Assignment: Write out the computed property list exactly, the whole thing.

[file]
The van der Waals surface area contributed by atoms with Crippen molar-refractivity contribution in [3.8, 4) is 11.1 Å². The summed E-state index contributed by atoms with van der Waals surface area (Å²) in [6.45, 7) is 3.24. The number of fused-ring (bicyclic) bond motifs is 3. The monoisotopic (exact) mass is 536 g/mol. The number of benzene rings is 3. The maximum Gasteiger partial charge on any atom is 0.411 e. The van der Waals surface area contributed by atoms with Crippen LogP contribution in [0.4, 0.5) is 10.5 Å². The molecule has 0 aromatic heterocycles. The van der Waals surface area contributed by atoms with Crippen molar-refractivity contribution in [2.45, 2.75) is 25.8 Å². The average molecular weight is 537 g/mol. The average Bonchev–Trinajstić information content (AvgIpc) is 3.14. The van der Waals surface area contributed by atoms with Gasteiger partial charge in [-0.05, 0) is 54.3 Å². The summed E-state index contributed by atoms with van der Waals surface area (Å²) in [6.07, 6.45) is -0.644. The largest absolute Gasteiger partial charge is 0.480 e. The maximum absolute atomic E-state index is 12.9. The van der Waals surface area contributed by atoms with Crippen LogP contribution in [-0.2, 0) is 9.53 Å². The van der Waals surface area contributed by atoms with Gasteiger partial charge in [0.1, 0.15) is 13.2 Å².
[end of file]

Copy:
The van der Waals surface area contributed by atoms with Crippen molar-refractivity contribution in [3.8, 4) is 11.1 Å². The summed E-state index contributed by atoms with van der Waals surface area (Å²) in [6.45, 7) is 3.24. The number of fused-ring (bicyclic) bond motifs is 3. The monoisotopic (exact) mass is 536 g/mol. The number of benzene rings is 3. The maximum Gasteiger partial charge on any atom is 0.411 e. The van der Waals surface area contributed by atoms with Crippen LogP contribution in [0.4, 0.5) is 10.5 Å². The molecule has 0 aromatic heterocycles. The van der Waals surface area contributed by atoms with Crippen molar-refractivity contribution in [2.45, 2.75) is 25.8 Å². The average molecular weight is 537 g/mol. The average Bonchev–Trinajstić information content (AvgIpc) is 3.14. The van der Waals surface area contributed by atoms with Gasteiger partial charge in [-0.05, 0) is 54.3 Å². The summed E-state index contributed by atoms with van der Waals surface area (Å²) in [6.07, 6.45) is -0.644. The largest absolute Gasteiger partial charge is 0.480 e. The maximum absolute atomic E-state index is 12.9. The van der Waals surface area contributed by atoms with Crippen LogP contribution in [-0.2, 0) is 9.53 Å². The van der Waals surface area contributed by atoms with Gasteiger partial charge in [0.1, 0.15) is 13.2 Å².